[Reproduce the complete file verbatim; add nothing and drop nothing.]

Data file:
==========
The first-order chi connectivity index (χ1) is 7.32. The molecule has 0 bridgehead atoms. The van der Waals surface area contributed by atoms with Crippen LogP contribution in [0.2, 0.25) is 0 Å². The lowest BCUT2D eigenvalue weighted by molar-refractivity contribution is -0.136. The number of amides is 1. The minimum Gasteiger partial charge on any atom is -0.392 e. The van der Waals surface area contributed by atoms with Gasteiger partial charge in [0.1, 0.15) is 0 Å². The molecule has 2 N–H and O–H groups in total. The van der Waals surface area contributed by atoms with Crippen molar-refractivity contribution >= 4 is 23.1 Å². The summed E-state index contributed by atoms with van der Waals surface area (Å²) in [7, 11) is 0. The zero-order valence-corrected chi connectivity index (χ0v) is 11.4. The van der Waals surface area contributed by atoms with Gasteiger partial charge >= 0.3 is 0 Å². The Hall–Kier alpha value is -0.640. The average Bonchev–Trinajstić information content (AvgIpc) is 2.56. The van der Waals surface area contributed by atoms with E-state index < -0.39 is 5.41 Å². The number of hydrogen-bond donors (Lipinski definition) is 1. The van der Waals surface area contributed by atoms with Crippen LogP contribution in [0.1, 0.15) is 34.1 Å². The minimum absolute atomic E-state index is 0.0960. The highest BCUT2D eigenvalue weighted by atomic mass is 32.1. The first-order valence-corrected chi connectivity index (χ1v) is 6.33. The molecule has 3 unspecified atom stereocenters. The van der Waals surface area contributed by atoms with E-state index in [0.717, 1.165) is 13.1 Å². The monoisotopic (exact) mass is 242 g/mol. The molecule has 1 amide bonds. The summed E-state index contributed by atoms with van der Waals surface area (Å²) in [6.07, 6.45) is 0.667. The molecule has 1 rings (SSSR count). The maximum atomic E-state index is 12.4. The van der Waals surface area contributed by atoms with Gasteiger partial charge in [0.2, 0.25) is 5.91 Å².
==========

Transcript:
The first-order chi connectivity index (χ1) is 7.32. The molecule has 0 bridgehead atoms. The van der Waals surface area contributed by atoms with Crippen LogP contribution in [0.2, 0.25) is 0 Å². The lowest BCUT2D eigenvalue weighted by molar-refractivity contribution is -0.136. The number of amides is 1. The minimum Gasteiger partial charge on any atom is -0.392 e. The van der Waals surface area contributed by atoms with Gasteiger partial charge in [0.1, 0.15) is 0 Å². The molecule has 2 N–H and O–H groups in total. The van der Waals surface area contributed by atoms with Crippen molar-refractivity contribution >= 4 is 23.1 Å². The summed E-state index contributed by atoms with van der Waals surface area (Å²) in [7, 11) is 0. The zero-order valence-corrected chi connectivity index (χ0v) is 11.4. The van der Waals surface area contributed by atoms with Gasteiger partial charge >= 0.3 is 0 Å². The Hall–Kier alpha value is -0.640. The average Bonchev–Trinajstić information content (AvgIpc) is 2.56. The van der Waals surface area contributed by atoms with E-state index < -0.39 is 5.41 Å². The number of hydrogen-bond donors (Lipinski definition) is 1. The van der Waals surface area contributed by atoms with Crippen LogP contribution in [0.1, 0.15) is 34.1 Å². The minimum absolute atomic E-state index is 0.0960. The highest BCUT2D eigenvalue weighted by atomic mass is 32.1. The first-order valence-corrected chi connectivity index (χ1v) is 6.33. The molecule has 3 unspecified atom stereocenters. The van der Waals surface area contributed by atoms with E-state index in [0.717, 1.165) is 13.1 Å². The monoisotopic (exact) mass is 242 g/mol. The molecule has 1 amide bonds. The summed E-state index contributed by atoms with van der Waals surface area (Å²) in [6.07, 6.45) is 0.667. The molecule has 1 rings (SSSR count). The maximum atomic E-state index is 12.4. The van der Waals surface area contributed by atoms with Gasteiger partial charge in [0.2, 0.25) is 5.91 Å².